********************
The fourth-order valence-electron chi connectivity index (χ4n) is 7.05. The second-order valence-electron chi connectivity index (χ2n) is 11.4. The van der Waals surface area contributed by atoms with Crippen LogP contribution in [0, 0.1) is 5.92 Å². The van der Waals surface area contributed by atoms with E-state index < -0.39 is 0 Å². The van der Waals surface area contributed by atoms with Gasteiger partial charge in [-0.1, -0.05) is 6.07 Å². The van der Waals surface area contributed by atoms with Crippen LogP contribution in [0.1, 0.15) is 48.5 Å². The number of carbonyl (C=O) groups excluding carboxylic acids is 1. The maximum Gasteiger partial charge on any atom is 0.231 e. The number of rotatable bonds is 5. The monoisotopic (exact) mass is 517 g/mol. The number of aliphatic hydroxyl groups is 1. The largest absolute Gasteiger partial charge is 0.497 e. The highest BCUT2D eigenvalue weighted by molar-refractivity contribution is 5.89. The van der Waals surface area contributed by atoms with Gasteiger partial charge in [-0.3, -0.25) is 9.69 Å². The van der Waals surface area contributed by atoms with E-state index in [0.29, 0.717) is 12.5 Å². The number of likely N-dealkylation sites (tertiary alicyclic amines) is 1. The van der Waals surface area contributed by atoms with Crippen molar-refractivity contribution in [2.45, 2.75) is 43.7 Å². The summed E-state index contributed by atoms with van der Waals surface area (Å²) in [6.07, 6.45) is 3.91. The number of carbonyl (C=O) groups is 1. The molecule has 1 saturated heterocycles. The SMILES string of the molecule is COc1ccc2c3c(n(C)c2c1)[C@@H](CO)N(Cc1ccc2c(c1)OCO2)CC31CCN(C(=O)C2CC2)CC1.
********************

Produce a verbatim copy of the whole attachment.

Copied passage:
The fourth-order valence-electron chi connectivity index (χ4n) is 7.05. The second-order valence-electron chi connectivity index (χ2n) is 11.4. The van der Waals surface area contributed by atoms with Crippen LogP contribution in [0, 0.1) is 5.92 Å². The van der Waals surface area contributed by atoms with E-state index < -0.39 is 0 Å². The van der Waals surface area contributed by atoms with Gasteiger partial charge in [-0.1, -0.05) is 6.07 Å². The van der Waals surface area contributed by atoms with Crippen LogP contribution in [0.1, 0.15) is 48.5 Å². The number of carbonyl (C=O) groups excluding carboxylic acids is 1. The maximum Gasteiger partial charge on any atom is 0.231 e. The number of rotatable bonds is 5. The monoisotopic (exact) mass is 517 g/mol. The number of aliphatic hydroxyl groups is 1. The largest absolute Gasteiger partial charge is 0.497 e. The highest BCUT2D eigenvalue weighted by molar-refractivity contribution is 5.89. The van der Waals surface area contributed by atoms with Gasteiger partial charge in [-0.3, -0.25) is 9.69 Å². The van der Waals surface area contributed by atoms with E-state index in [0.29, 0.717) is 12.5 Å². The number of likely N-dealkylation sites (tertiary alicyclic amines) is 1. The van der Waals surface area contributed by atoms with Crippen molar-refractivity contribution in [2.45, 2.75) is 43.7 Å². The summed E-state index contributed by atoms with van der Waals surface area (Å²) in [6.07, 6.45) is 3.91. The number of carbonyl (C=O) groups is 1. The molecule has 1 saturated heterocycles. The SMILES string of the molecule is COc1ccc2c3c(n(C)c2c1)[C@@H](CO)N(Cc1ccc2c(c1)OCO2)CC31CCN(C(=O)C2CC2)CC1.